06:27 GMT +321 November 2019
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    China's J-20 stealth fighter

    After J-20: How China Plans to Become Aviation Superpower

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    The state-of-the-art J-20 fifth-generation jet fighter is a key part of the Chinese air force. But Beijing has big plans for its aviation industry, including new commercial jets and a new engine-production company.

    The state-owned Aero Engine Corp of China (AECC) was launched in August as part of a multi-billion dollar effort to boost the country’s domestic aviation production, and the company’s grand plans are on full display at the China International Aviation and Aerospace Exhibition this week, including mock-ups of new engines like the Jade Dragon, as well as gas turbines.

    While Beijing has already developed a number of engines for fighter planes, it has not yet produced a homegrown engine for commercial passenger jets. AECC could change that.

    "I think in about 10 years we’ll see the first Chinese (commercial) engine," said Steffen Kunth, chief financial officer of MTU Maintenance, an aircraft-engine repair facility.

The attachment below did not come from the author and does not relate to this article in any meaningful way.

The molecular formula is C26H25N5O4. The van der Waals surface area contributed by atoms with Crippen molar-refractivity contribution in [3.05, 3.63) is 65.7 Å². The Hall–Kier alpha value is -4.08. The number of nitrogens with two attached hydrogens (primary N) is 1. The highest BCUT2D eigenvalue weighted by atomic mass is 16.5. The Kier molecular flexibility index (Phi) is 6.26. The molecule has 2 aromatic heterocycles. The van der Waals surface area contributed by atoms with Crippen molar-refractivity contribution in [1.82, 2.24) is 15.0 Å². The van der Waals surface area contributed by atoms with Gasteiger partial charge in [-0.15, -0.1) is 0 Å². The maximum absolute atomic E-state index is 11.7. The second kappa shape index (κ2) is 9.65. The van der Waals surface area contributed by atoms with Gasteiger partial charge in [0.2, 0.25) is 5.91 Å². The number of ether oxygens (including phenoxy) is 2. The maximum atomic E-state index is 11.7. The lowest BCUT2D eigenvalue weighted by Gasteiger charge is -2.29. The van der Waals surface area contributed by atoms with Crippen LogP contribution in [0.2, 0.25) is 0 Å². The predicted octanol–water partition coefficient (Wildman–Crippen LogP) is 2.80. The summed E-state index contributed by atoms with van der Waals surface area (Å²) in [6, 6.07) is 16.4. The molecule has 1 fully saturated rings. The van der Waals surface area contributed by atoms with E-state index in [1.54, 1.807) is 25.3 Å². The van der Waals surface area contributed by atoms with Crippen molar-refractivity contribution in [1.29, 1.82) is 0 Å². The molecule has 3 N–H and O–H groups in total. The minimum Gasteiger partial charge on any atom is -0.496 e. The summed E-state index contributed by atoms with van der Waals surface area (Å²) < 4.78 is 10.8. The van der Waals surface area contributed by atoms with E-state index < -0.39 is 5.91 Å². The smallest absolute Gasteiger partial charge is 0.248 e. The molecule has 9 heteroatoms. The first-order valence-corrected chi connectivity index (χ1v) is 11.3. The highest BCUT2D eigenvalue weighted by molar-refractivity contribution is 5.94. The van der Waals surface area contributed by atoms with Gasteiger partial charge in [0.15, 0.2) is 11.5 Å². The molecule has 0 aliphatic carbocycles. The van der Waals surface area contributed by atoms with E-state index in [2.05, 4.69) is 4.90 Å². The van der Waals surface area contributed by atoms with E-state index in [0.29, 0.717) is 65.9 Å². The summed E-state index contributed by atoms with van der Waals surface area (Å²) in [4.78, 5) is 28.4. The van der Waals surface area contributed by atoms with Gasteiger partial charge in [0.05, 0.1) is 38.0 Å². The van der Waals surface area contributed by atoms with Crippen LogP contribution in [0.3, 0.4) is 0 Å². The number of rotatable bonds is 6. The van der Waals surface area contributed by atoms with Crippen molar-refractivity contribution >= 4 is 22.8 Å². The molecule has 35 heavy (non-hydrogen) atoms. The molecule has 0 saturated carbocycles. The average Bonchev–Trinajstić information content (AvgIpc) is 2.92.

"There’s a lot of money involved there…you see how they’re supported by the Chinese universities, how many engineers every year enter into this industry, so it’s a matter of time that they will have this technology and will have an engine flying."

    Also on display at the airshow were two Chengdu J-20 stealth fighters, Beijing’s latest fifth-generation jet fighter.

    "In my opinion, the machine is based on the Russian MiG 1.44. That plane was created to compete with the PAK FA at the preliminary design stage, and made its maiden flight in 2000," Dmitry Drozdenko, deputy editor of Russian military magazine Arsenal of the Fatherland, told Sputnik.

    “The Chinese plane is very similar. Although it hasn’t been announced officially, the J-20 uses our AL-31F engine, developed by Salut, which the Chinese bought for half a billion dollars.”

    Chinese officials maintain that the J-20 will be exclusive to the People’s Liberation Army Air Force.

    "We are not considering putting [the J-20] on the global market," Air Force Commander General Ma Xiaotian said, according to the South China Morning Post.

    He added that he was pleased with a demonstration flight performed during the airshow.

    "Of course I’m satisfied,” he said. “It’s a very good thing that our J-20 made an appearance here. We’re speeding up its development."


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    aerospace, Chinese Chengdu J-20 fighter jet, People's Liberation Army Air Force, Aero Engine Corp of China (AECC), Steffen Kunth, China
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